In May of 2019, the American Medical Collection Agency (AMCA) disclosed a breach of its systems that compromised the personal information of over 24 million individuals. Most of the individuals affected had no direct relationship with AMCA; they provided their data to various other entities and those entities sent the data to AMCA for debt collection. Even though only AMCA’s systems were compromised, those other organizations were caught up in the fallout from the breach.


Events like this happen all too often and there’s nothing particularly remarkable about the breach itself. We call these Ripple Events. It’s the ripples propagating outward from AMCA to other firms (and that also crashed back on AMCA) that make it worthy of an example.

In our recent research report, RiskRecon and Cyentia Institute, partnered together to examine the affect of multi-party cyber incidents on organizations downstream from the initial breach. The dataset we examined records 29 organizations1 that have suffered known loss events in the wake of the AMCA breach. We don’t want to take the ripple metaphor too far, but it is a nice way to conceptualize and visualize these events. Figure 1 shows the central victim in the center of the incident with the ripple effects spreading outward across other sectors. The bars on the right give a count of organizations affected by those ripples within each sector.

Letters were sent by several senators to AMCA and multiple companies impacted by the breach, stating concerns about their supply chain management and third-party monitoring processes2. As further evidence of downstream liability, several of these entities face costly lawsuits and investigations. These cascading events caused AMCA’s parent company to file for bankruptcy, stating “enormous expenses that were beyond the ability of the debtor to bear3. ” From this example, we see that multi-party loss events affect not only the central victim firm, but surrounding third parties as well (not to mention the millions of individuals affected). Not all multi-party incidents have a clear single central organization, however.


One of the larger examples in our dataset (in terms of affected parties) centered around the cybercriminal collective known as Magecart that infamously hacked Ticketmaster in 2018. Although the breach is often attributed to Ticketmaster, the merchant was not compromised directly. Two third-party suppliers of plugins integrated into Ticketmaster’s website for payment processing were the source of the breach. Code hosted by those suppliers, Inbenta and SocialPlus, was swapped with malicious scripts that skimmed credit cards processed by Ticketmaster and its affiliates during the period.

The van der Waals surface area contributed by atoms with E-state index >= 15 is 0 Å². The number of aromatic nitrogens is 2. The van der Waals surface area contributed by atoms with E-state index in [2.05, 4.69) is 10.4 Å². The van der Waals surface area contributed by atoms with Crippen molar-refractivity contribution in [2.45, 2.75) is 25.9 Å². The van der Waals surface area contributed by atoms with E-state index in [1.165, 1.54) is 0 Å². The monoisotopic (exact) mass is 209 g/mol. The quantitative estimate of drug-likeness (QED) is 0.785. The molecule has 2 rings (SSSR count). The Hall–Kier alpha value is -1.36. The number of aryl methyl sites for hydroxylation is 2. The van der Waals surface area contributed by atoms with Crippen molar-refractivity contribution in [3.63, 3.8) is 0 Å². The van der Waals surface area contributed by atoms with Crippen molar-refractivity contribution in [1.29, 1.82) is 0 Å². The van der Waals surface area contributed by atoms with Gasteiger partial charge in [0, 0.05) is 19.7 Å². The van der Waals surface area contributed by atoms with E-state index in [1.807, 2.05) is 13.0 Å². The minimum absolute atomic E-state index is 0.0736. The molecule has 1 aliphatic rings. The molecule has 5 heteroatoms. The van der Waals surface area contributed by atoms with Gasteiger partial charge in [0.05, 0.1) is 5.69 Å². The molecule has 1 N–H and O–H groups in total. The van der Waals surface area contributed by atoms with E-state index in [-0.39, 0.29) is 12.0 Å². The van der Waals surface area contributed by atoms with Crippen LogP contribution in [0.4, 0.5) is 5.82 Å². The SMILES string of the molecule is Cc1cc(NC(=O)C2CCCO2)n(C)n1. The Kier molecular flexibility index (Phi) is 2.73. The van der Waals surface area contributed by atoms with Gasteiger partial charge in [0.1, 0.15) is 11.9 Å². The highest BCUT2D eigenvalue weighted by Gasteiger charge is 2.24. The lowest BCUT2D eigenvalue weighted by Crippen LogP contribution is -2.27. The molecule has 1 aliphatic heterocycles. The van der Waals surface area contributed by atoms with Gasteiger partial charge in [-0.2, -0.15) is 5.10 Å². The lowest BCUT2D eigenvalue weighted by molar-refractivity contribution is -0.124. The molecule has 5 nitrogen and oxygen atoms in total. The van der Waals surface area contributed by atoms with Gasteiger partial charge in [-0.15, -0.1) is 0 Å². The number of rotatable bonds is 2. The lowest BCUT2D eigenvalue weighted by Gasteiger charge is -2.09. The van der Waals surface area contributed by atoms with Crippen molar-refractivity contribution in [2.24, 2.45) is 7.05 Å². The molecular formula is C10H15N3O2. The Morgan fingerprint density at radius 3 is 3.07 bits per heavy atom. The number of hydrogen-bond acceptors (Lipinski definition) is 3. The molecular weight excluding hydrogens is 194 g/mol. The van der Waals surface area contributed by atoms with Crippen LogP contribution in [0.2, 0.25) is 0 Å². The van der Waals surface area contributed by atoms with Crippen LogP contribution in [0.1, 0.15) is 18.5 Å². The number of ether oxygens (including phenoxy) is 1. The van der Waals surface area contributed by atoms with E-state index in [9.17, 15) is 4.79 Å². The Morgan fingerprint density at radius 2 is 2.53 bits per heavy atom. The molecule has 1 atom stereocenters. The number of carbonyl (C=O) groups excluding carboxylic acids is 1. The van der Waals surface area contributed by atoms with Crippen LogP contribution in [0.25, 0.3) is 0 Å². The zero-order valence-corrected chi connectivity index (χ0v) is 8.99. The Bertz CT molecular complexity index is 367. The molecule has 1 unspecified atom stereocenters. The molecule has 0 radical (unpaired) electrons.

But the Magecart campaign didn’t stop there. By exploiting code hosted by Inbenta and SocialPlus, the actors backdoored their way into numerous online retailers as well. Figure 2 shows industries experiencing the ripple effects of the Magecart campaign, with retailers and wholesalers closest to the epicenter. Those breaches continued to reverberate through supply chains to affect a wide variety of organizations shown in the figure. This demonstrates the diverse and sprawling nature of third-party relationships and why multi-party incidents like the ones we analyze in this paper are critical to understand.

These are just two examples of recent, well-known multi-party ripple events. In our full study, Ripples Across the Risk Surface, we analyzed a total of 813 ripple events that affected over 5,000 organizations. Our analysis provides ample evidence to make solid recommendations about how organizations can better prepare for multi-party incidents. Download the report now to learn how you can minimize your ripple event risk. 

Download the Full Report Now

1It should be noted that the Advisen dataset is not an exhaustive record of every organization involved in the incidents we study, but it is representative of loss events that become public knowledge. As such, counts and losses should be viewed as minimum estimates based on “known knowns.”

2Source HealthIT article:

3Source HealthIT article: